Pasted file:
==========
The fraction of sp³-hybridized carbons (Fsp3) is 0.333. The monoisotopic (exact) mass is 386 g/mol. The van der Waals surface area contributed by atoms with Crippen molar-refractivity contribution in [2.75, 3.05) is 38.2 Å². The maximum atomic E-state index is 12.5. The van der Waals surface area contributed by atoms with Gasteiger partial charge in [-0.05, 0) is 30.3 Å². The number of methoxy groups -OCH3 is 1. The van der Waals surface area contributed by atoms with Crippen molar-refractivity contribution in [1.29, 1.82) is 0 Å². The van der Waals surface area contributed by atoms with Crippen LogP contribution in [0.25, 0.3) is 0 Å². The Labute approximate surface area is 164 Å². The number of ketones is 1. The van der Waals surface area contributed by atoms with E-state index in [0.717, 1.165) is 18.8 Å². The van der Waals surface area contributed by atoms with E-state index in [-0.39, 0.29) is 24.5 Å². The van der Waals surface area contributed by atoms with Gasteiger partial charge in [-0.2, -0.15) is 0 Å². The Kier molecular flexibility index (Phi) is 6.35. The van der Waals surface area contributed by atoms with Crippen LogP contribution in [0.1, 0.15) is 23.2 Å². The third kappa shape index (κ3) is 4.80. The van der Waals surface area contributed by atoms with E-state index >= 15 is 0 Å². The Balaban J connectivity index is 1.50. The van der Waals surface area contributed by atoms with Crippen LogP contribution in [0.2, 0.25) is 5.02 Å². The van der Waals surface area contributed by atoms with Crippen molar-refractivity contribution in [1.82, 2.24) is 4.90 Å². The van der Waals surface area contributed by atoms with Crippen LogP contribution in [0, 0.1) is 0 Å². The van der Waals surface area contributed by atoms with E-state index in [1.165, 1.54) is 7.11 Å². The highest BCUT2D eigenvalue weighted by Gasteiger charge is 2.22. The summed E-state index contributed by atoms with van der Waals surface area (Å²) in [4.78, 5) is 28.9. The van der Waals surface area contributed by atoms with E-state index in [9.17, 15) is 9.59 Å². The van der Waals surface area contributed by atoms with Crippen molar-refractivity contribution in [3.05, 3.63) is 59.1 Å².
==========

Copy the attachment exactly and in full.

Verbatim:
The fraction of sp³-hybridized carbons (Fsp3) is 0.333. The monoisotopic (exact) mass is 386 g/mol. The van der Waals surface area contributed by atoms with Crippen molar-refractivity contribution in [2.75, 3.05) is 38.2 Å². The maximum atomic E-state index is 12.5. The van der Waals surface area contributed by atoms with Gasteiger partial charge in [-0.05, 0) is 30.3 Å². The number of methoxy groups -OCH3 is 1. The van der Waals surface area contributed by atoms with Crippen molar-refractivity contribution in [1.29, 1.82) is 0 Å². The van der Waals surface area contributed by atoms with Crippen LogP contribution in [0.25, 0.3) is 0 Å². The Labute approximate surface area is 164 Å². The number of ketones is 1. The van der Waals surface area contributed by atoms with E-state index in [0.717, 1.165) is 18.8 Å². The van der Waals surface area contributed by atoms with E-state index in [-0.39, 0.29) is 24.5 Å². The van der Waals surface area contributed by atoms with Gasteiger partial charge in [-0.2, -0.15) is 0 Å². The Kier molecular flexibility index (Phi) is 6.35. The van der Waals surface area contributed by atoms with Crippen LogP contribution in [0.1, 0.15) is 23.2 Å². The third kappa shape index (κ3) is 4.80. The van der Waals surface area contributed by atoms with E-state index >= 15 is 0 Å². The Balaban J connectivity index is 1.50. The van der Waals surface area contributed by atoms with Crippen LogP contribution in [0.2, 0.25) is 5.02 Å². The van der Waals surface area contributed by atoms with Crippen molar-refractivity contribution in [1.82, 2.24) is 4.90 Å². The van der Waals surface area contributed by atoms with Crippen LogP contribution in [0, 0.1) is 0 Å². The van der Waals surface area contributed by atoms with E-state index in [1.165, 1.54) is 7.11 Å². The highest BCUT2D eigenvalue weighted by Gasteiger charge is 2.22. The summed E-state index contributed by atoms with van der Waals surface area (Å²) in [4.78, 5) is 28.9. The van der Waals surface area contributed by atoms with E-state index in [9.17, 15) is 9.59 Å². The van der Waals surface area contributed by atoms with Crippen molar-refractivity contribution in [3.05, 3.63) is 59.1 Å².